Onset and persistence of postpartum depression in an inner-city maternal health clinic system

K. A. Yonkers, S. M. Ramin, A. J. Rush, C. A. Navarrete, T. Carmody, D. March, S. F. Heartwell, K. J. Leveno

Research output: Contribution to journalArticle

245 Citations (Scopus)

Abstract

Objective: Postpartum depressive disorders lead to maternal disability and disturbed mother-infant relationships, but information regarding the rates of major depressive disorder in minority women is noticeably lacking. The goal of this study was to determine whether the risk factors for and rate of postpartum major depressive disorder in a predominantly African American and Hispanic clinic population would be similar to those reported for Caucasian women. Method: Investigators systematically screened all women scheduled for their first postpartum visit on selected days at four publicly funded inner-city community maternal health clinics in Dallas County (N=802). A multistage screening process included the Edinburgh Postnatal Depression Scale, the Inventory of Depressive Symptomatology, and the Structured Clinical Interview for DSM-IV for a maximum of three assessments during the initial 3-5-week postpartum period. Results: The estimated rate of major depressive disorder during the postpartum period among women in this setting was between 6.5% and 8.5%. Only 50% of the depressed women reported onset following birth. Bottle-feeding and not living with one's spouse or significant other were associated with depression at the first evaluation; persistent depressive symptoms were linked with the presence of other young children at home. Greater severity of depressive symptoms at first contact predicted major depressive disorder several weeks later. Conclusions: Rates of postpartum depression among Latina and African American postpartum women are similar to epidemiologic rates for Caucasian postpartum and nonpostpartum women. As previously shown for Caucasian women, major depressive disorder in many Latina and African American postpartum women begins before delivery, revealing the need to screen pregnant women for depression.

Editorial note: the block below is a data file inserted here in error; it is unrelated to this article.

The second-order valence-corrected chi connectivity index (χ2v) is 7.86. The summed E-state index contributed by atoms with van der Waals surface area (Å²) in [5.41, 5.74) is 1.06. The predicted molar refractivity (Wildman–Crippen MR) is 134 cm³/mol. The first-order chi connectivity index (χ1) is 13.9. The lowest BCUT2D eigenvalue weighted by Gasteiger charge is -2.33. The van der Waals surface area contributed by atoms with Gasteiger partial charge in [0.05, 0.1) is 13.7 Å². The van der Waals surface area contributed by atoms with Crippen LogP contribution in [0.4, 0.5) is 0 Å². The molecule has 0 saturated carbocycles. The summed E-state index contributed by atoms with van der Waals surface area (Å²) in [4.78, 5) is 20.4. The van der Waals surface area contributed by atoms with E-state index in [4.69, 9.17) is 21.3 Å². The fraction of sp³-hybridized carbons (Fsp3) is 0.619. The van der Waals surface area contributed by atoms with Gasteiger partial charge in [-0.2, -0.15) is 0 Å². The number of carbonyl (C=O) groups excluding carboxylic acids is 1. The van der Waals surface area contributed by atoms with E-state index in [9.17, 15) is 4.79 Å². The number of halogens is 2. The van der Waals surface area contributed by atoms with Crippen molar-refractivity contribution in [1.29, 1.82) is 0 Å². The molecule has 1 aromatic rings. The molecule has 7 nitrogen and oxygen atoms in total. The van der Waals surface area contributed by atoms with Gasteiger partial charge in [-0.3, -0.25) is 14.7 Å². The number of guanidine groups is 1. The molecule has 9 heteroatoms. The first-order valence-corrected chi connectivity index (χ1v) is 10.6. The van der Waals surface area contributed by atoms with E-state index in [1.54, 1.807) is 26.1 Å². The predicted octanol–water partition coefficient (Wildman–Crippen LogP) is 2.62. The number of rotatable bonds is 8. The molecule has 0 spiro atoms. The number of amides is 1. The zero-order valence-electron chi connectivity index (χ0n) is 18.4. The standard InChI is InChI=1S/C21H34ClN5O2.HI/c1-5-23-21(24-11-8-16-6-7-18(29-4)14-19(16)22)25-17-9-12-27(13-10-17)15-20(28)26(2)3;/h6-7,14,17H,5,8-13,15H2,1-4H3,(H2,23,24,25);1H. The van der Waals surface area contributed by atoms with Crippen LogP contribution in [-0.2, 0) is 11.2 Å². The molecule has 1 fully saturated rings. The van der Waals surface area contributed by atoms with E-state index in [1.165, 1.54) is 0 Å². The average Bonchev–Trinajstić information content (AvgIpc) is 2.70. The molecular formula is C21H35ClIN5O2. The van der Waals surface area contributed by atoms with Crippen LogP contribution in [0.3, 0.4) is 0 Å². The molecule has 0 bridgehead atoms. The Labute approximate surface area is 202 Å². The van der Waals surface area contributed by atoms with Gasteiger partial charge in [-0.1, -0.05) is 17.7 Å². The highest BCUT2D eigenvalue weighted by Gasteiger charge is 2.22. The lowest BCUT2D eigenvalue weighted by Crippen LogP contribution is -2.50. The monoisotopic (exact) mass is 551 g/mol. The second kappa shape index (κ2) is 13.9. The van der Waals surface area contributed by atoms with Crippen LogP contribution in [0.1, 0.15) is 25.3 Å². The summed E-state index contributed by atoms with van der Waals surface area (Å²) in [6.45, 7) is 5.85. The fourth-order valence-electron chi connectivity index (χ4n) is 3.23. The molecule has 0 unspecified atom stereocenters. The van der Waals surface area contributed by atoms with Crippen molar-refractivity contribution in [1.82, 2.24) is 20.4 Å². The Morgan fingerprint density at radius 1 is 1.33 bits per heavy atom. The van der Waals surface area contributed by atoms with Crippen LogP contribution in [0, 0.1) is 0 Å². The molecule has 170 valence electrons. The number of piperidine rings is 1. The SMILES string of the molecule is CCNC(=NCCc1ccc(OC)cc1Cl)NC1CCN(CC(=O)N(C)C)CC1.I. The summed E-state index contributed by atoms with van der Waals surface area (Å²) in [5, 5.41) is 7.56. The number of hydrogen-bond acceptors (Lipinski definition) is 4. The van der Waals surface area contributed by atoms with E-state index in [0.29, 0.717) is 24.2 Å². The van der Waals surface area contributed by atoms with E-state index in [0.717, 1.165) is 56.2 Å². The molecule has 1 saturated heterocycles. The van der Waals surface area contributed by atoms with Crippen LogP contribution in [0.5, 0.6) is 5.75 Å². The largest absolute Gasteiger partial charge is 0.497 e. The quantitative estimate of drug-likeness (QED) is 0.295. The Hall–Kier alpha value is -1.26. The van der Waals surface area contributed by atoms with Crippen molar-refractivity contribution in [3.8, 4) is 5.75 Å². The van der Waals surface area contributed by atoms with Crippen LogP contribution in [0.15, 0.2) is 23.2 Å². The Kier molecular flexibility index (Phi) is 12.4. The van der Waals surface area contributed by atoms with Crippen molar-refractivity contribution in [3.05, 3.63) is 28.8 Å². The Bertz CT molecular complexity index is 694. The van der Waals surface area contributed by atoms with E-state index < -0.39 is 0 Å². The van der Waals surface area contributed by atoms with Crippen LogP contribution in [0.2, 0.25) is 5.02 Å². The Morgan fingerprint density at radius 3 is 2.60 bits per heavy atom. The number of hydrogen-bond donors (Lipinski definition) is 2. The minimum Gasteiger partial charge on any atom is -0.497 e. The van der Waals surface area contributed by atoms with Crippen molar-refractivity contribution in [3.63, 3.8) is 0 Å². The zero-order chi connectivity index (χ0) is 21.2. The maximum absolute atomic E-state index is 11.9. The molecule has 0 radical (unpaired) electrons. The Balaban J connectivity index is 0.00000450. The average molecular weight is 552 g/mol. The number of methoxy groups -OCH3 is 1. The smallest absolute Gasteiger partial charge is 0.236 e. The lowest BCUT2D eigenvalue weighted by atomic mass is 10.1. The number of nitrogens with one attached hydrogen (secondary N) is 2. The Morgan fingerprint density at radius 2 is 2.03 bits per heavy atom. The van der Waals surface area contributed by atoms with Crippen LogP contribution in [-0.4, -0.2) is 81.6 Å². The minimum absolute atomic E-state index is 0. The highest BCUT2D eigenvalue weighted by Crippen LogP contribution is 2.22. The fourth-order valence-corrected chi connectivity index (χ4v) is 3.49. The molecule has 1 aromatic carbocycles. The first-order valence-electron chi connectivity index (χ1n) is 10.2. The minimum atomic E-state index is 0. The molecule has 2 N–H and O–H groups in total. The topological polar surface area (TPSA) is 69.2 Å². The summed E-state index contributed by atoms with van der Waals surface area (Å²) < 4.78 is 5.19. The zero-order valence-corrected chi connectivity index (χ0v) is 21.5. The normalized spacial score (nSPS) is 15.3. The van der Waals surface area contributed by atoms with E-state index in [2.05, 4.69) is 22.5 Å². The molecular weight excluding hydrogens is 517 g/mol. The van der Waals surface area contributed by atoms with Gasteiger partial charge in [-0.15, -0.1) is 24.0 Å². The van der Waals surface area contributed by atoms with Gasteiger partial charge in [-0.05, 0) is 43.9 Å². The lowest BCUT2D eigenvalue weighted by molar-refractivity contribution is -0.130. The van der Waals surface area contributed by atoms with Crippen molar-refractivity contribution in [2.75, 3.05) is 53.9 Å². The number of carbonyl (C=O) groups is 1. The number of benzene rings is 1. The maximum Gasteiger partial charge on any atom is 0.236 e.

Original languageEnglish (US)
Pages (from-to)1856-1863
Number of pages8
JournalAmerican Journal of Psychiatry
Volume158
Issue number11
DOIs
StatePublished - 2001

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Postpartum Depression
Postpartum Period
Major Depressive Disorder
Hispanic Americans
African Americans
Depression
Mothers
Bottle Feeding
Maternal Health
Depressive Disorder
Spouses
Diagnostic and Statistical Manual of Mental Disorders
Pregnant Women
Research Personnel
Parturition
Interviews
Equipment and Supplies

ASJC Scopus subject areas

  • Psychiatry and Mental health

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Onset and persistence of postpartum depression in an inner-city maternal health clinic system. / Yonkers, K. A.; Ramin, S. M.; Rush, A. J.; Navarrete, C. A.; Carmody, T.; March, D.; Heartwell, S. F.; Leveno, K. J.

In: American Journal of Psychiatry, Vol. 158, No. 11, 2001, p. 1856-1863.

Research output: Contribution to journalArticle

Yonkers, K. A. ; Ramin, S. M. ; Rush, A. J. ; Navarrete, C. A. ; Carmody, T. ; March, D. ; Heartwell, S. F. ; Leveno, K. J. / Onset and persistence of postpartum depression in an inner-city maternal health clinic system. In: American Journal of Psychiatry. 2001 ; Vol. 158, No. 11. pp. 1856-1863.
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